Apart from 2, 3 and 3, 5 is there any pair of consecutive Fibonacci numbers which are both prime?

Oct 15, 2016

No

Explanation:

The Fibonacci sequence is defined by:

${F}_{0} = 0$

${F}_{1} = 1$

${F}_{n} = {F}_{n - 2} + {F}_{n - 1} \text{ }$ for $n > 1$

Starting with ${F}_{0}$, it begins:

$0 , 1 , 1 , 2 , 3 , 5 , 8 , 13 , 21 , 34 , 55 , 89 , 144 , 233 , 377 , 610 , 987 , \ldots$

Prove by induction that:

${F}_{m + n} = {F}_{m - 1} {F}_{n} + {F}_{m} {F}_{n + 1}$

for any $m , n \ge 1$

Base cases

${F}_{m + \textcolor{b l u e}{1}} = {F}_{m - 1} + {F}_{m} = {F}_{m - 1} {F}_{\textcolor{b l u e}{1}} + {F}_{m} {F}_{\textcolor{b l u e}{1} + 1}$

${F}_{m + \textcolor{b l u e}{2}} = {F}_{m + 1} + {F}_{m} = {F}_{m - 1} + 2 {F}_{m} = {F}_{m - 1} {F}_{\textcolor{b l u e}{2}} + {F}_{m} {F}_{\textcolor{b l u e}{2} + 1}$

Induction step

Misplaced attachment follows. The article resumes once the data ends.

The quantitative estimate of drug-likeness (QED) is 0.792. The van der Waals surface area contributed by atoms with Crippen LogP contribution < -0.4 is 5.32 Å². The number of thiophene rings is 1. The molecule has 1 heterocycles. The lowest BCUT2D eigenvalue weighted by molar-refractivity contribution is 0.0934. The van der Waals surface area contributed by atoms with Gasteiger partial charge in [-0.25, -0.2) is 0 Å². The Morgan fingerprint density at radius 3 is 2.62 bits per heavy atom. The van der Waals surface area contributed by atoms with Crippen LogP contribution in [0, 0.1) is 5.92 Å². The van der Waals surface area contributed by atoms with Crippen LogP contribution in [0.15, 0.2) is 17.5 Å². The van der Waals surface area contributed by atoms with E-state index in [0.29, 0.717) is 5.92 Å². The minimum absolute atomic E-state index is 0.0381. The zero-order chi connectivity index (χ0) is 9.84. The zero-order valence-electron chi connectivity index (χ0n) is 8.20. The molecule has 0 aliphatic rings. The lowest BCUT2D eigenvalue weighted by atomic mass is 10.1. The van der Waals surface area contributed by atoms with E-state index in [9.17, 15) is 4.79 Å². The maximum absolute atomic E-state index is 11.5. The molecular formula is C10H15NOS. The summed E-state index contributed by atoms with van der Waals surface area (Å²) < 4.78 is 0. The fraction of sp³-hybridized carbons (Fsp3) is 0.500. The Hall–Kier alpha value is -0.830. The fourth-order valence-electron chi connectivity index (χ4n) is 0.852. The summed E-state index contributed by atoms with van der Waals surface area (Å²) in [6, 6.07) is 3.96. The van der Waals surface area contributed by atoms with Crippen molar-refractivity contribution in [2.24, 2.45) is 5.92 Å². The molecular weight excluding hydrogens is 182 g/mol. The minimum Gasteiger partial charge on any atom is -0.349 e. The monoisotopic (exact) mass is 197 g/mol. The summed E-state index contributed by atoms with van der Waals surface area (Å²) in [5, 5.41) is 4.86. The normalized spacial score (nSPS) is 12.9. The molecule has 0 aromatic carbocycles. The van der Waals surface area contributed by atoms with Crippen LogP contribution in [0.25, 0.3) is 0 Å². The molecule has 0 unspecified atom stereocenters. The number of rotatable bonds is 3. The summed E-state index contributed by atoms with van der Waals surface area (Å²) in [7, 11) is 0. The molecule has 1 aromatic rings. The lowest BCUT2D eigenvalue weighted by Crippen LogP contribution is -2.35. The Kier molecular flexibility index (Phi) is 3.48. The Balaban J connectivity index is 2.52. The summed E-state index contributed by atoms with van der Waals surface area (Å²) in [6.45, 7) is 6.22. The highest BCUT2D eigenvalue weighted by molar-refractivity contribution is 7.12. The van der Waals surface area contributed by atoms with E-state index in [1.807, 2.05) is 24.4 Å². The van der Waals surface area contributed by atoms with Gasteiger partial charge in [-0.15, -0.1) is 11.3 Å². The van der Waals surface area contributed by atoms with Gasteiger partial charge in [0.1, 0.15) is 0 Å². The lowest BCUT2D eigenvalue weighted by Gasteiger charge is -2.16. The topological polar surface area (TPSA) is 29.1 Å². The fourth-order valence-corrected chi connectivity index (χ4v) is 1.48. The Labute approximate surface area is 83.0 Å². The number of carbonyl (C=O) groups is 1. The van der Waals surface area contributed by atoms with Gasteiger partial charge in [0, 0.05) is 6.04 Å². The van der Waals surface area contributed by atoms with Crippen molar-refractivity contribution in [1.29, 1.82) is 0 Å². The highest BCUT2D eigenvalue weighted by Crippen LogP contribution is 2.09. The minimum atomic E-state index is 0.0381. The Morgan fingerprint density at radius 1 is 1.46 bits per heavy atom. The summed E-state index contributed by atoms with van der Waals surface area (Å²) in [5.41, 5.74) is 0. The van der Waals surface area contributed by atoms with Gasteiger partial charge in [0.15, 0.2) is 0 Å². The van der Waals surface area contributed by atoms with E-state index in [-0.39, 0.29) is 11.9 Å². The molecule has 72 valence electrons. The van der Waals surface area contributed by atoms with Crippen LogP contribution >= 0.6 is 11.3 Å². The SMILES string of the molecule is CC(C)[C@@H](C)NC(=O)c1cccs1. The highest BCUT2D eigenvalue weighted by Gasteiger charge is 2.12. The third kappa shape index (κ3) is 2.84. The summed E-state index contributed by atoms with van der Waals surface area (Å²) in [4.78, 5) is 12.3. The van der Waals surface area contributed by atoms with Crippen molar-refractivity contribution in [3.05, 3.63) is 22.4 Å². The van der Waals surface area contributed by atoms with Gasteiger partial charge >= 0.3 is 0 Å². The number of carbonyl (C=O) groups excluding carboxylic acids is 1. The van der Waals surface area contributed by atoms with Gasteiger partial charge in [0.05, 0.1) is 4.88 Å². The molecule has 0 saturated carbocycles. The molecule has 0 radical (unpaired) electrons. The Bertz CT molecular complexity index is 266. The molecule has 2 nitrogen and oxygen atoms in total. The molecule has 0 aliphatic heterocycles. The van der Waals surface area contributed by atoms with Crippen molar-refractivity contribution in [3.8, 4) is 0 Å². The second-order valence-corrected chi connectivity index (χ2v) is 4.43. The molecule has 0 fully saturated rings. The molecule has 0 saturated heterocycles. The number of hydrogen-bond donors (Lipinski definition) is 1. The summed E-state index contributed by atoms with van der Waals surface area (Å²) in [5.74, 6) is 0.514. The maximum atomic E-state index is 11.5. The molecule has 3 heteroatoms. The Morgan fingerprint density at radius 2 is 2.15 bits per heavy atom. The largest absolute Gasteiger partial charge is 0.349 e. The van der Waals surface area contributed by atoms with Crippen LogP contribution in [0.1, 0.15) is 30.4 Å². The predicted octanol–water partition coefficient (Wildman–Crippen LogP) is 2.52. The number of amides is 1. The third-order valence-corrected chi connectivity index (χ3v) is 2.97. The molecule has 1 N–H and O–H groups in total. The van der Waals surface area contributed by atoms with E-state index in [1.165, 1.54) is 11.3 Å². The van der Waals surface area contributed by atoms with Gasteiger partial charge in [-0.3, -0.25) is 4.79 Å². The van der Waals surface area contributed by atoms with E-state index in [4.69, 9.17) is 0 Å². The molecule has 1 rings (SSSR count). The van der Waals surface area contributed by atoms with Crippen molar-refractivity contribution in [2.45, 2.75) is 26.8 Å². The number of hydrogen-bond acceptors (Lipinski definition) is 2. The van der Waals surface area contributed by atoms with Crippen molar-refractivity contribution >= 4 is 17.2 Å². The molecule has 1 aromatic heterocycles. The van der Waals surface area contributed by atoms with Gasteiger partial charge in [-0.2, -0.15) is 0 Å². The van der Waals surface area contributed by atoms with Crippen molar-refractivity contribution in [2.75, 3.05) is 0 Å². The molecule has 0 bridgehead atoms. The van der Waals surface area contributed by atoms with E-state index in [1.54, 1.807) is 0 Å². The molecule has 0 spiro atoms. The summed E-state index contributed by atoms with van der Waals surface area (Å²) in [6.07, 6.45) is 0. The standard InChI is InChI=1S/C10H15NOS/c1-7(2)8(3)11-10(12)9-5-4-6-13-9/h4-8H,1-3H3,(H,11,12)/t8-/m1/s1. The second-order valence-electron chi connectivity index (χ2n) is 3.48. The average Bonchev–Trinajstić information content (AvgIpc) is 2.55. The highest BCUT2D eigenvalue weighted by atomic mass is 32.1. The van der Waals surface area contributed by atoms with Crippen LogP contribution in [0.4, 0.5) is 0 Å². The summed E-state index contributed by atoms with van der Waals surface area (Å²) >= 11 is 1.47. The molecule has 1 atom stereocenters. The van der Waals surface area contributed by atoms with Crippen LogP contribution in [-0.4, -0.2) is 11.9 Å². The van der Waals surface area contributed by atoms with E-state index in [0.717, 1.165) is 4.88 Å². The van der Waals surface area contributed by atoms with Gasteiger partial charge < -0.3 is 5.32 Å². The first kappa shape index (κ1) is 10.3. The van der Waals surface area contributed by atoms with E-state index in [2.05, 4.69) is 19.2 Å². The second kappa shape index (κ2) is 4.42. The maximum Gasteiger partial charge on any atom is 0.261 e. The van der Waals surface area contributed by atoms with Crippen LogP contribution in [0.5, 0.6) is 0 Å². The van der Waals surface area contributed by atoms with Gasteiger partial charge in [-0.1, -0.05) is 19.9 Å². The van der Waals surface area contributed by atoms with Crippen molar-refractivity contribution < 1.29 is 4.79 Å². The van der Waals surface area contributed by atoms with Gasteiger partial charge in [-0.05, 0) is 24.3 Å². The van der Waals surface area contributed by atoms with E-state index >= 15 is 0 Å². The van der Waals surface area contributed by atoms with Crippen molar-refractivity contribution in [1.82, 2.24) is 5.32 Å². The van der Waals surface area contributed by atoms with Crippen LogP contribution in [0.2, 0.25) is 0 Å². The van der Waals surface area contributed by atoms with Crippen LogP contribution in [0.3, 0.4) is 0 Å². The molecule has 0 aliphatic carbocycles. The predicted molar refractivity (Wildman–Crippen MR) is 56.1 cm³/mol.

${F}_{m + k + 1} = {F}_{m + k - 1} + {F}_{m + k}$

$\textcolor{w h i t e}{{F}_{m + k + 1}} = {F}_{m - 1} {F}_{k - 1} + {F}_{m} {F}_{k} + {F}_{m - 1} {F}_{k} + {F}_{m} {F}_{k + 1}$

$\textcolor{w h i t e}{{F}_{m + k + 1}} = {F}_{m - 1} \left({F}_{k - 1} + {F}_{k}\right) + {F}_{m} \left({F}_{k} + {F}_{k + 1}\right)$

$\textcolor{w h i t e}{{F}_{m + k + 1}} = {F}_{m - 1} {F}_{k + 1} + {F}_{m} {F}_{k + 2}$

$\square$

Hence:

${F}_{2 n} = {F}_{n + n} = {F}_{n - 1} {F}_{n} + {F}_{n} {F}_{n + 1} = {F}_{n} \left({F}_{n - 1} + {F}_{n + 1}\right)$

So: ${F}_{2 n}$ is divisible by ${F}_{n}$ for any $n \ge 1$.

If $n = 2$ then ${F}_{2} = 1$ so that does not imply that ${F}_{4}$ is composite - it is actually prime. But for any larger values of $n$, ${F}_{2 n}$ is composite.

So for any two consecutive Fibonacci numbers after $\left({F}_{4} , {F}_{5}\right) = \left(3 , 5\right)$, since one of them will have even index greater than $4$, it will be divisible by an earlier non-unit Fibonacci number greater than ${F}_{2}$.

e.g. ${F}_{22} = 17711$ is divisible by ${F}_{11} = 89$